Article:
• Why The Consumer Will Suffer This Fall And What You Should Short [View article]
    Thanks wadeyr, I actually think FOSL is a good company--they have a great balance sheet. I still feel they are overvalued right now since a lot of their price seems to be predicated on growth. Given the substance of my article, I don't see growth happening, so I would suspect a drop. Likewise, I think NFLX is still selling too high--I don't see how they can continue to grow to generate the future earnings needed to sustain a high price. I don't doubt that there are many more consumer-driven companies to short if you accept my thesis.
    Oct 8 02:47 PM | 1 Like Like |Link to Comment
  • Looking Back To The Depression For Today's Economic Solutions [View article]
    First, credibility with our creditors. Japan has only 12% of their public debt held abroad while we have 27% (European countries have around 60% of it held abroad--mostly with each other). This means their bond market won't get disrupted much despite higher debt/GDP. Not only do we have a higher delta for national debt, but also twice the externally-held government debt.

    Second, supply does not create demand. A government+privatized jobs program can spur demand (with near-term jobs) while constructing supply (e.g. public transportation infrastructure).
    Sep 27 04:48 PM | 1 Like Like |Link to Comment
  • Looking Back To The Depression For Today's Economic Solutions [View article]
    When we constructed some of our way out of the Great Depression, we did so with 20% debt to GDP. Now it's 100%+, so I don't think that's a sustainable alternative if we want to maintain credibility. Also, if heavy growth isn't in our future, then we'll just end up saddling ourselves with heavy depreciation expenses--it's a risky long term investment. I realize #3 will result in some deficit spending, which is fine with some creative taxation policies (such as taxing the rich and losing existing tax loopholes).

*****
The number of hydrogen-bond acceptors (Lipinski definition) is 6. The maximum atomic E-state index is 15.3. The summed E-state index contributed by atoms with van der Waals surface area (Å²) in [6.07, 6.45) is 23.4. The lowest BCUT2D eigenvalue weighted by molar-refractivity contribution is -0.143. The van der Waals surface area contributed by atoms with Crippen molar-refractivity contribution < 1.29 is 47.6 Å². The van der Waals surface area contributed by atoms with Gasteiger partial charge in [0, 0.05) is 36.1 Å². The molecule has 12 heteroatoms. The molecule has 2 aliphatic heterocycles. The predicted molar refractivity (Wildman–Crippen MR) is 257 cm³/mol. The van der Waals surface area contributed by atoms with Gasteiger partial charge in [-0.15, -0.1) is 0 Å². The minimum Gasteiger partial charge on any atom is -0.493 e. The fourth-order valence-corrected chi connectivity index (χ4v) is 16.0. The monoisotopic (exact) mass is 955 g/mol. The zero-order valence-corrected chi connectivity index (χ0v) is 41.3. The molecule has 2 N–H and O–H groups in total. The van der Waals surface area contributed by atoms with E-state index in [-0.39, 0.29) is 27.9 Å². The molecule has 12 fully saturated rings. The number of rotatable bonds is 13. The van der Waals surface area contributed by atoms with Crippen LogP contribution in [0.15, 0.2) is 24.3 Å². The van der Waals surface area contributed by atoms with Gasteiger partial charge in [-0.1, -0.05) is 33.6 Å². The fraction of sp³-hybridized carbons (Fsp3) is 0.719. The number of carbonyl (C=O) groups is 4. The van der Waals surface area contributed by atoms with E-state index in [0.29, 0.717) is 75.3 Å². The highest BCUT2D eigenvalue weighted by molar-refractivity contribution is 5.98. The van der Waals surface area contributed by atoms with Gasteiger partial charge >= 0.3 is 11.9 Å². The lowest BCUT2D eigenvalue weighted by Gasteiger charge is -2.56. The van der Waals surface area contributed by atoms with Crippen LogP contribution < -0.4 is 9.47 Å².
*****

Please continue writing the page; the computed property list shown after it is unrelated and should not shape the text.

Sep 27 03:36 PM | 1 Like Like |Link to Comment
  • Looking Back To The Depression For Today's Economic Solutions [View article]
    You may have misunderstood why I chose these three solutions. These aren't my solutions per se, they are the tools that were used during the Great Depression. I wanted to analyze how effective these solutions would be today--as I hope you've read, I agree they wouldn't be too helpful, although I have yet to read a detailed solution that uses laissez-faire policies. After all, the firms that are looking healthy (mostly tech/information) companies are sitting on piles of cash, so I don't think cutting corporate taxes would help much...
    Sep 27 03:20 PM | 1 Like Like |Link to Comment
  • Undervalued Stock Of The Week: Valmont Industries [View article]
    For starters, you're using EPS in a cash flow model...
    Sep 6 07:08 AM | Likes Like |Link to Comment
  • Housing's Recovery, Dip, Recovery, Dip: The Case Against Homebuilders [View article]
    Great article. Do you have a specific reference for the vacant housing data from the Census Bureau? I have seen a lot of debate on this fact, including allegations that banks have been holding swaths of foreclosed homes in order to sell later when prices rise. This doesn't make as much as sense home because the value of a home can really deteriorate if you just let it sit there rotting for a few years.
    Jun 27 11:07 AM | Likes Like |Link to Comment
  • Pick Up Cooper Tire & Rubber This Winter [View article]